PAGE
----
Though there are episodic elements to King of the Hill and just about any episode can be watched in any order (though even in order, Luanne’s hair regrowth was a bit random), this season made it clear that there are larger, overarching story arcs to be followed. In particular, the final episodes set up a change in the relationship between the Gribbles and John Redcorn. Dale will probably always be oblivious to the affair going on, but it’s taking its toll on Nancy and John. John Redcorn. They never just say ‘John’, haha.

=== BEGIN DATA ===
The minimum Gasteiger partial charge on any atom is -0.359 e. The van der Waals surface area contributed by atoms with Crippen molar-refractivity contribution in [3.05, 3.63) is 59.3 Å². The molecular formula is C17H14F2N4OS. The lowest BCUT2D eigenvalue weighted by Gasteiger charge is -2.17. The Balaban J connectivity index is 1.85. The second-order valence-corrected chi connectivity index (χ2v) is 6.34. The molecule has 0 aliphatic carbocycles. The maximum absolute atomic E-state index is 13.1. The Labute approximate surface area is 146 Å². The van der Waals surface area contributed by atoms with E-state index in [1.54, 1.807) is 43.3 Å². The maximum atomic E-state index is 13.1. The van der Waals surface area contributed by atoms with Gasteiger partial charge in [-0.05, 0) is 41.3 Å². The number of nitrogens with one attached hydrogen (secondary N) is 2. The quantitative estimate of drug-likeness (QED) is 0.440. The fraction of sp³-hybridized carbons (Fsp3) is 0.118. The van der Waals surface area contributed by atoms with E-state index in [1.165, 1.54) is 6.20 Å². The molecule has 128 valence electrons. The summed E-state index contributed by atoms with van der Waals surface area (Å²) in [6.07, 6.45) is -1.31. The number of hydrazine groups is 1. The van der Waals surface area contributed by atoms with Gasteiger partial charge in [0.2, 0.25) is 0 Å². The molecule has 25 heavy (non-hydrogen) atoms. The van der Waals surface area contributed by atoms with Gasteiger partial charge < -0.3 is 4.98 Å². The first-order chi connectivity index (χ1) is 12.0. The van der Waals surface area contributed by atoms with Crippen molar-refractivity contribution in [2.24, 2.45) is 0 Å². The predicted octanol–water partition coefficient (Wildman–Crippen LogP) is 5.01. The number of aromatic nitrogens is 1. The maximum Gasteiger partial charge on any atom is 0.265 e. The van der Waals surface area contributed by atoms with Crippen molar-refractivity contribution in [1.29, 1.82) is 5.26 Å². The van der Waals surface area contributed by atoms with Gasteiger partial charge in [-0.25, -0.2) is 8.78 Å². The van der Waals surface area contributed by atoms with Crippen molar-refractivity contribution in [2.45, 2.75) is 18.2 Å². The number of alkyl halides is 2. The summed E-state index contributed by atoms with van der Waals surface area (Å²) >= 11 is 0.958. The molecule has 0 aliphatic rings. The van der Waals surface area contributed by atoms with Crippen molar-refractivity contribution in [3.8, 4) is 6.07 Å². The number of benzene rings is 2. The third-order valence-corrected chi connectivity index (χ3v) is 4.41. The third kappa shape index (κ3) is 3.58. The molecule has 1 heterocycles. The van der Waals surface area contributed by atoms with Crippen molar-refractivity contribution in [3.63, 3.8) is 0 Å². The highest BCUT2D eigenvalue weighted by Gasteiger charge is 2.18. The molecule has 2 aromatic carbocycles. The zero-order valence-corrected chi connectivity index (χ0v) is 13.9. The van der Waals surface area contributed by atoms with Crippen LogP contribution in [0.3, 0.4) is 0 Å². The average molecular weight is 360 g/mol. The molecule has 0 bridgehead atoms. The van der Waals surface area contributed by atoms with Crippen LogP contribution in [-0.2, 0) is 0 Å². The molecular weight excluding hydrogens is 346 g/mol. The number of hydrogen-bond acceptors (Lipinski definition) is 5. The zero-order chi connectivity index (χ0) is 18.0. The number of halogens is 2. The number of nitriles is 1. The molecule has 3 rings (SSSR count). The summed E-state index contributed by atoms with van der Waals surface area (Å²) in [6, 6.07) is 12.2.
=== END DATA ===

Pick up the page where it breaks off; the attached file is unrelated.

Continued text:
There are also big development moments for Bobby in his relationship with Connie from next door. Watching the show in any order would see some strange jumps in their feelings for one another, and it’s a well-judged puppy love relationship.
But the most interesting thing about this season is that it seems like there’s a shift similar to The Simpsons' change in focus from Bart to Homer. They play out most of their good ideas for their main character early, and some secondary characters seem to take over for the best episodes. In this case, it’s Peggy, whose self-regard, low abilities and perfectionism make for a very amusing character to deflate.
All in all, King of the Hill remains a very clever and enjoyable show at this stage, and well worth continuing with.